Magical portals and spells come together in this quirky fantasy novel for the modern age. Pools will appeal to tweens and young adults who enjoy fantasy adventure stories with a touch of humour.
Very few people know what really happened on Montesworth Hill, I’m one of them, but I’m not supposed to talk about it.
‘It’ll upset your father, Loppy,’ says mum, who doesn’t even know the full story.
Everything upsets my dad – everything except football and rugby that is.
Okay, so I can understand why a particular event, that took place six months ago, freaked everyone out.
Admittedly, the whole incidence was partially my fault. And sure, I wanted to take responsibility for what I had done. Trust me, I tried. The thing is, it’s kind of difficult when you’re dealing with Otherworldly Stuff. No one believes in Otherworldly Stuff, do they? If you talk about it, people think you’re crazy. If you keep it to yourself, you start going crazy, which is kind of what happened to me. Thankfully, I wasn’t alone.
My name isn’t really Loppy, it’s a pet name my mum gave me. No one else calls me Loppy. Everyone calls me by my real name Lark, or sometimes they call me Barry. My surname’s Barrington.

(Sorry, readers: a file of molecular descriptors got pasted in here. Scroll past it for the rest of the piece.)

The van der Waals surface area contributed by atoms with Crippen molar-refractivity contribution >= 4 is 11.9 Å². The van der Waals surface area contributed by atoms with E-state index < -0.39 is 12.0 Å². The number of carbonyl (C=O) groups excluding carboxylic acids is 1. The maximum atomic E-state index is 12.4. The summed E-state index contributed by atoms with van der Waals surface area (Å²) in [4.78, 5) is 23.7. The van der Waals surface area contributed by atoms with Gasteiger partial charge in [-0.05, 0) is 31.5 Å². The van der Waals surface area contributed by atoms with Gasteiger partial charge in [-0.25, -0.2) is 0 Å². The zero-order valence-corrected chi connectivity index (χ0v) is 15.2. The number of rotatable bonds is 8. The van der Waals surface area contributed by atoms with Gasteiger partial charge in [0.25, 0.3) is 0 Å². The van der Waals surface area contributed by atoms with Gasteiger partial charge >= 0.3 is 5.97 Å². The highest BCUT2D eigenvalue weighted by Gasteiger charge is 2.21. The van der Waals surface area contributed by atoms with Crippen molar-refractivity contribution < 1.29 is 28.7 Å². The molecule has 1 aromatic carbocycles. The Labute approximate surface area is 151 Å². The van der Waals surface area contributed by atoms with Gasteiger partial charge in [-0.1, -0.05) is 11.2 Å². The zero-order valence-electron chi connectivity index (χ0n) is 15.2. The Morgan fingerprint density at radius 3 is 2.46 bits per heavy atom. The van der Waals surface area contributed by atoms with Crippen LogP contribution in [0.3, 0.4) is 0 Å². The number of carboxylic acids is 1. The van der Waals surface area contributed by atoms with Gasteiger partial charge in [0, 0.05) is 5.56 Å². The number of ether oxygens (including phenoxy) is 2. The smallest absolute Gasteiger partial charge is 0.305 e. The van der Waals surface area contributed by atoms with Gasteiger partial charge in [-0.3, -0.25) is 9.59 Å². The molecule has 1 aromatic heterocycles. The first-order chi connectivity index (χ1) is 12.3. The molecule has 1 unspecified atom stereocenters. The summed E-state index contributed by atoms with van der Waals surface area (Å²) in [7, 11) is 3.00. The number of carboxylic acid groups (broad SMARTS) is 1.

Six months ago, we were living in Turnstaple town on Montesworth Hill, in a house painted the colour of the sky. I was thirteen and I lived with my older brother Fin, who was fifteen going on five and my mum and dad, Angelia and Cliff Barrington.
I loved our house. It was right on top of the hill, next door to Sandy and Jack Patterson, and their daughter Shelley, who was my best friend. Mr and Mrs Patterson often came to our house and that meant I saw Shelley almost every day. The sun always shone on Montesworth Hill. I always shone on Montesworth Hill…
Ms. Trowper lived in a lemon-coloured house. It was separated from its neighbours by an unusually high brick wall on one side and a manicured hedge on the other. If you stood on the opposite side of the street, you could see the roof of her house and her two top windows. And when you reached the front gate, you could see the door peeking from between the overgrown hedge.
Shelley and I had a habit of bouncing our ball down the street on the way to and from the park. Sometimes, we’d throw it. Occasionally, it went off course and we’d have to go after it. We didn’t actually play with the ball once we got to the park, we’d toss it to the younger kids to play with. We thought we were so beyond playing ball. We went to the park for serious debates, soul searching and networking, which at thirteen was extremely important.
One hot day in July, the inevitable happened. It was bound to happen. Our ball went right over Ms. Trowper’s wall and we had to go and fetch it.
‘You go first,’ said Shelley, goading me up Ms. Trowper’s gravel path with her big brown eyes.